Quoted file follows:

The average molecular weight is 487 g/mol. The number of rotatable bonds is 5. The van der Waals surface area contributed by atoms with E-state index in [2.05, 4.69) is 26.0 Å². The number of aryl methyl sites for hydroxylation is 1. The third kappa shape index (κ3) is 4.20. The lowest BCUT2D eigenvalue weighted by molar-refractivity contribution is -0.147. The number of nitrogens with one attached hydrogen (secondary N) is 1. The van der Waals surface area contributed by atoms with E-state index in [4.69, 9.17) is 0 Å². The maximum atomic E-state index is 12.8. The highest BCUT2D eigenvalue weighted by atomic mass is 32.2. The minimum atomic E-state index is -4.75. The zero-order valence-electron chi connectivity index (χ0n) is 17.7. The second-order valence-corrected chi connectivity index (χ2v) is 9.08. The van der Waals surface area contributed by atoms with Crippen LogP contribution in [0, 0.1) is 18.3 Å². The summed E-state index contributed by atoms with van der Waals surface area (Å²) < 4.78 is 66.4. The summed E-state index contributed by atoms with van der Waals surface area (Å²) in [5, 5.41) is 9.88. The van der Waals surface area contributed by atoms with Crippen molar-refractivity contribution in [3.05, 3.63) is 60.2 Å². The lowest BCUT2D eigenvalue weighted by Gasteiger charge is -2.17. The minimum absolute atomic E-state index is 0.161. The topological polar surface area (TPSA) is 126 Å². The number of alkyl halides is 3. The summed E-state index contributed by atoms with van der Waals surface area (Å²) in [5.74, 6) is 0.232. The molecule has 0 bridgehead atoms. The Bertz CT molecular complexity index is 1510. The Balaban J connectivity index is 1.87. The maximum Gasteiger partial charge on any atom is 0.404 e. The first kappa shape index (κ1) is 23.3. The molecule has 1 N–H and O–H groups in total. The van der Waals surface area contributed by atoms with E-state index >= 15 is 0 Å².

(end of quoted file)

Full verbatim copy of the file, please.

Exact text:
The average molecular weight is 487 g/mol. The number of rotatable bonds is 5. The van der Waals surface area contributed by atoms with E-state index in [2.05, 4.69) is 26.0 Å². The number of aryl methyl sites for hydroxylation is 1. The third kappa shape index (κ3) is 4.20. The lowest BCUT2D eigenvalue weighted by molar-refractivity contribution is -0.147. The number of nitrogens with one attached hydrogen (secondary N) is 1. The van der Waals surface area contributed by atoms with E-state index in [4.69, 9.17) is 0 Å². The maximum atomic E-state index is 12.8. The highest BCUT2D eigenvalue weighted by atomic mass is 32.2. The minimum atomic E-state index is -4.75. The zero-order valence-electron chi connectivity index (χ0n) is 17.7. The second-order valence-corrected chi connectivity index (χ2v) is 9.08. The van der Waals surface area contributed by atoms with Crippen LogP contribution in [0, 0.1) is 18.3 Å². The summed E-state index contributed by atoms with van der Waals surface area (Å²) < 4.78 is 66.4. The summed E-state index contributed by atoms with van der Waals surface area (Å²) in [5, 5.41) is 9.88. The van der Waals surface area contributed by atoms with Crippen molar-refractivity contribution in [3.05, 3.63) is 60.2 Å². The lowest BCUT2D eigenvalue weighted by Gasteiger charge is -2.17. The minimum absolute atomic E-state index is 0.161. The topological polar surface area (TPSA) is 126 Å². The number of alkyl halides is 3. The summed E-state index contributed by atoms with van der Waals surface area (Å²) in [5.74, 6) is 0.232. The molecule has 0 bridgehead atoms. The Bertz CT molecular complexity index is 1510. The Balaban J connectivity index is 1.87. The maximum Gasteiger partial charge on any atom is 0.404 e. The first kappa shape index (κ1) is 23.3. The molecule has 1 N–H and O–H groups in total. The van der Waals surface area contributed by atoms with E-state index >= 15 is 0 Å².